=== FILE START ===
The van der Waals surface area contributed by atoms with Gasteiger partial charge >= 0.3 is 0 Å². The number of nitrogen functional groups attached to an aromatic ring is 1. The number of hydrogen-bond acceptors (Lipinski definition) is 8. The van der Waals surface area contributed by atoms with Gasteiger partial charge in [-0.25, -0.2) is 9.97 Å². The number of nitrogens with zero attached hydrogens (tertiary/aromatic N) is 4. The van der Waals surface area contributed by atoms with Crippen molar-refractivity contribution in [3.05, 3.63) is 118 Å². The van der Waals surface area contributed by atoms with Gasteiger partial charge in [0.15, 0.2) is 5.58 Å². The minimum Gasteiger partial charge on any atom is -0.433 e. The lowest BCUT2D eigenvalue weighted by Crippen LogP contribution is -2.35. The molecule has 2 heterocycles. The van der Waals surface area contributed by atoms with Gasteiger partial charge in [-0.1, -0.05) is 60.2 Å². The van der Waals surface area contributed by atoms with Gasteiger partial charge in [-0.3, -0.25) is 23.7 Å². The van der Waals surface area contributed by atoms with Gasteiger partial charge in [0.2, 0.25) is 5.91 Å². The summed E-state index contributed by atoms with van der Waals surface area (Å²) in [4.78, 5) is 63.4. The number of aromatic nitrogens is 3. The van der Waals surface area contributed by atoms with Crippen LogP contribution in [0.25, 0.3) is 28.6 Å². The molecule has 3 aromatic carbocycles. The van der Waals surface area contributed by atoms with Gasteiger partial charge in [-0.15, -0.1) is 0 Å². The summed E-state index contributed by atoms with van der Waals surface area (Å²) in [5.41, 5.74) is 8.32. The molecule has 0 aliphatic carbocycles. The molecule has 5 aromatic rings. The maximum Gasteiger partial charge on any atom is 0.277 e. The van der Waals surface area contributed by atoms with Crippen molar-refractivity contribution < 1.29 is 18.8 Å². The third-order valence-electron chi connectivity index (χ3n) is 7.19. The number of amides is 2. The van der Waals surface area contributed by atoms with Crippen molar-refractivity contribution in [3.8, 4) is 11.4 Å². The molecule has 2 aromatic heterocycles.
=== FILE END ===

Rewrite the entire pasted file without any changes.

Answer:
The van der Waals surface area contributed by atoms with Gasteiger partial charge >= 0.3 is 0 Å². The number of nitrogen functional groups attached to an aromatic ring is 1. The number of hydrogen-bond acceptors (Lipinski definition) is 8. The van der Waals surface area contributed by atoms with Gasteiger partial charge in [-0.25, -0.2) is 9.97 Å². The number of nitrogens with zero attached hydrogens (tertiary/aromatic N) is 4. The van der Waals surface area contributed by atoms with Crippen molar-refractivity contribution in [3.05, 3.63) is 118 Å². The van der Waals surface area contributed by atoms with Gasteiger partial charge in [0.15, 0.2) is 5.58 Å². The minimum Gasteiger partial charge on any atom is -0.433 e. The lowest BCUT2D eigenvalue weighted by Crippen LogP contribution is -2.35. The molecule has 2 heterocycles. The van der Waals surface area contributed by atoms with Gasteiger partial charge in [-0.1, -0.05) is 60.2 Å². The van der Waals surface area contributed by atoms with Gasteiger partial charge in [-0.3, -0.25) is 23.7 Å². The van der Waals surface area contributed by atoms with Gasteiger partial charge in [0.2, 0.25) is 5.91 Å². The summed E-state index contributed by atoms with van der Waals surface area (Å²) in [4.78, 5) is 63.4. The number of aromatic nitrogens is 3. The van der Waals surface area contributed by atoms with Crippen LogP contribution in [0.25, 0.3) is 28.6 Å². The molecule has 3 aromatic carbocycles. The van der Waals surface area contributed by atoms with Gasteiger partial charge in [-0.15, -0.1) is 0 Å². The summed E-state index contributed by atoms with van der Waals surface area (Å²) in [5.41, 5.74) is 8.32. The molecule has 0 aliphatic carbocycles. The molecule has 5 aromatic rings. The maximum Gasteiger partial charge on any atom is 0.277 e. The van der Waals surface area contributed by atoms with Crippen molar-refractivity contribution < 1.29 is 18.8 Å². The third-order valence-electron chi connectivity index (χ3n) is 7.19. The number of amides is 2. The van der Waals surface area contributed by atoms with Crippen molar-refractivity contribution in [3.8, 4) is 11.4 Å². The molecule has 2 aromatic heterocycles.